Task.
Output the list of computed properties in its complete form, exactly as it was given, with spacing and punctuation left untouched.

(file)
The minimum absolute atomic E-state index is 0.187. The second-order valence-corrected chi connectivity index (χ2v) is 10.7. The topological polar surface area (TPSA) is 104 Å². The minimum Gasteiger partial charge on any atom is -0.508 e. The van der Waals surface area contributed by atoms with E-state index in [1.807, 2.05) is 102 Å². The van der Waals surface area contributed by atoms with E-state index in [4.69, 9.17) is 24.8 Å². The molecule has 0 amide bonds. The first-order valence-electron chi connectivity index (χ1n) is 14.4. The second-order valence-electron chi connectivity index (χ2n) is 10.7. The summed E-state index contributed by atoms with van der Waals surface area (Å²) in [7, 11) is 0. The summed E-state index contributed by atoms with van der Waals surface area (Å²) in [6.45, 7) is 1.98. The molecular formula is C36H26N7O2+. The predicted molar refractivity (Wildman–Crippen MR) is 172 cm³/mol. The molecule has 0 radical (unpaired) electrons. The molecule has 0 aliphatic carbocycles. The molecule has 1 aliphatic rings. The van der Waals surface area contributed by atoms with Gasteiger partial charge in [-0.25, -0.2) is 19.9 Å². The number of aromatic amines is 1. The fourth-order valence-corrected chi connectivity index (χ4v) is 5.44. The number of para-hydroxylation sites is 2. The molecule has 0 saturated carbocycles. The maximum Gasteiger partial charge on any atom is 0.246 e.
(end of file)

The minimum absolute atomic E-state index is 0.187. The second-order valence-corrected chi connectivity index (χ2v) is 10.7. The topological polar surface area (TPSA) is 104 Å². The minimum Gasteiger partial charge on any atom is -0.508 e. The van der Waals surface area contributed by atoms with E-state index in [1.807, 2.05) is 102 Å². The van der Waals surface area contributed by atoms with E-state index in [4.69, 9.17) is 24.8 Å². The molecule has 0 amide bonds. The first-order valence-electron chi connectivity index (χ1n) is 14.4. The second-order valence-electron chi connectivity index (χ2n) is 10.7. The summed E-state index contributed by atoms with van der Waals surface area (Å²) in [7, 11) is 0. The summed E-state index contributed by atoms with van der Waals surface area (Å²) in [6.45, 7) is 1.98. The molecular formula is C36H26N7O2+. The predicted molar refractivity (Wildman–Crippen MR) is 172 cm³/mol. The molecule has 0 radical (unpaired) electrons. The molecule has 0 aliphatic carbocycles. The molecule has 1 aliphatic rings. The van der Waals surface area contributed by atoms with Gasteiger partial charge in [-0.25, -0.2) is 19.9 Å². The number of aromatic amines is 1. The fourth-order valence-corrected chi connectivity index (χ4v) is 5.44. The number of para-hydroxylation sites is 2. The molecule has 0 saturated carbocycles. The maximum Gasteiger partial charge on any atom is 0.246 e.